Take LOTS of pictures. We all have cameras on our phones. You don’t need fancy equipment. Snap away. Take photos when your kid is sleeping. Catch them when they’re playing. Crying, eating, pouting — it’s all fair game.

When you’re looking back at these years, you can select photos to use as blackmail when they are a mouthy teenager…

“If you don’t do your chores, I’m going to make sure the yearbook committee at school has THAT picture for your senior yearbook!”

Yes, that works. At least with most kids. They do worry about those embarrassing childhood photos taken by an exuberant parent.

OMG — They’re in School Already!


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Ah… Kindergarten. It’s been four or five years since you have had time to relax. Will you even know how to act? What will you do with all your free time?

Parenting 101 tip for the school years #1: Do Nothing.

Rest and relax for the first two weeks. Putz around the house. That generally means wandering aimlessly. The little person you dedicated your life to is gone for seven hours a day, and you feel empty. It’s normal. It will pass.

Think of all the things you put on hold five years ago. Those hobbies? The craft projects? Painting the bathroom? You now have time to do all of them. YOU time. At first, it may seem daunting, but you will come to relish the school hours.

As each school day ends and you pick your kid up, share your day. Celebrate the triumphs of an art project. You will become adept at getting your child to tell you what those unidentified lumps in the drawing are.

Elementary school, PTA, and organized sports

As your child progresses through the early years of our educational system, there will be a multitude of things that parents need to pay attention to.

Elementary school is the basics. Teachers teach writing, simple math, and kids begin to get a little bit of history. The history usually takes the form of traced hands on brown construction paper made to sort of resemble a turkey. Projects are geared toward having fun and learning.

As your child develops, they will learn complex social niceties. Play fair, share the glue, don’t run with scissors, and don’t fight with little Susie.

As a parent, you will be asked to join a Parent-Teacher organization. These programs participate in school functions, fundraising for extracurricular activities, and creating a fun and healthy environment for your child. Consider joining the organization at your child’s school.

If your child is athletic, most communities have programs that begin around the 4- and 5-year-old range. It’s where the soccer mom is born. Encourage your children to participate in team sports. They teach team play, sportsmanship, and perseverance.

Parenting 101 is all about supporting your child and providing positive life experiences along the way.

Middle school, high school, and then the boot

If you thought the first five years went quick, wait until you hit middle school. Your child will be heading off to sixth grade one day, and then, seemingly hours later, you’re getting a bill for senior pictures.

Middle and high school are where your child begins to plan for their future. They start considering colleges. Some will start researching career paths.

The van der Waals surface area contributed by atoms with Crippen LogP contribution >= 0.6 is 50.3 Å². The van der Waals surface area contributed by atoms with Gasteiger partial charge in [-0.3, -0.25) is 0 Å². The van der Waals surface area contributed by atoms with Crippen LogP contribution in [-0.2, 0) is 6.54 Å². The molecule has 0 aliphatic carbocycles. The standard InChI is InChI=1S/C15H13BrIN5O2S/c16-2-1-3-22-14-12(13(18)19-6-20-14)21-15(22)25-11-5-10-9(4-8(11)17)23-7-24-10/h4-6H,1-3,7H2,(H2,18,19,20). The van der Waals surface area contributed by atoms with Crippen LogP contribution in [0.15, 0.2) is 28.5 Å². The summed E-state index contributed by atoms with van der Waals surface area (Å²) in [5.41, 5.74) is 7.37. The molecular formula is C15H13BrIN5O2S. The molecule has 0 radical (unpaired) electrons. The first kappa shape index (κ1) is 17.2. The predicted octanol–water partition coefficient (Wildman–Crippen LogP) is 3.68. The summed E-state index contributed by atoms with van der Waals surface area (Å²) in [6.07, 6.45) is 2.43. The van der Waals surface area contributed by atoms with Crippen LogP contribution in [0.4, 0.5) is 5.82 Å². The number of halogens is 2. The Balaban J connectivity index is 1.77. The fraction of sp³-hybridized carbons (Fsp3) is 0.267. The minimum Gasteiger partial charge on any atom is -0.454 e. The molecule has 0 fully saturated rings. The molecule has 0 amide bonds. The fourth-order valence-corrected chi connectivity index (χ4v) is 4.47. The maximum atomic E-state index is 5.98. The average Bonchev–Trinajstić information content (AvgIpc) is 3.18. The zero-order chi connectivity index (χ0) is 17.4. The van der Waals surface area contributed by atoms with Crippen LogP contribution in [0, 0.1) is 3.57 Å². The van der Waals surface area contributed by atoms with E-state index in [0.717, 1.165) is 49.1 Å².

Whatever your child does at this stage regarding schooling is easy — just support them.

Basic Parenting 101 goal of the day — be a supportive parent no matter what.

Discuss their expectations and goals. Talk with them about their career paths. Sometimes these conversations are easy and relaxed. Other times it will be like pulling teeth trying to get your child to open up. Just roll with it.

Be prepared for it to change every two weeks, or maybe never.

Every child is different. Some will settle on a career and work steadily on that goal through their secondary education levels. Others will be indecisive and change their mind every couple of weeks.

It doesn’t matter. Your job as a parent is to support them. Be willing to bend your own expectations because Parenting 101 isn’t a cut-and-dried plan for success or failure. It merely means being a supportive parent and helping your child grow and develop into a successful adult.

Everything you have done up to this point in your child’s life has been to serve one goal — to get them out of your house and living productively on their own.

The Best Advice You Will Ever Get About Parenting 101


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I’m about to zing you with the best Parenting 101 tip you will ever receive.

Are you on the edge of your seat?

Here we go…

This is by far the absolute BEST parenting tip you will ever receive from any source. It is so simple.

Just love your children!

That’s it — just love them. How easy is that? You can’t mess them up if you just love them.

No matter what anyone says, if you love your children every single day, they will turn out all right.

They will. I promise.

Read all the books, study all the online sources you can Google, and try everything under the sun. What it all boils down to is that one, simple thing.


We hope you enjoyed our foray into the world of parenting. As our final thought, I would like to leave you with a challenge.

Hug your child and tell them that you love them.

Even if you’re arguing. Even if they refused to brush their teeth. Hug them. Let them know that no matter what, you love them.

It’s important.

Do it now.

Leave us a comment with your most challenging parental struggle or your funniest parental moment. We love hearing from readers.

About the author

Examined Existence Team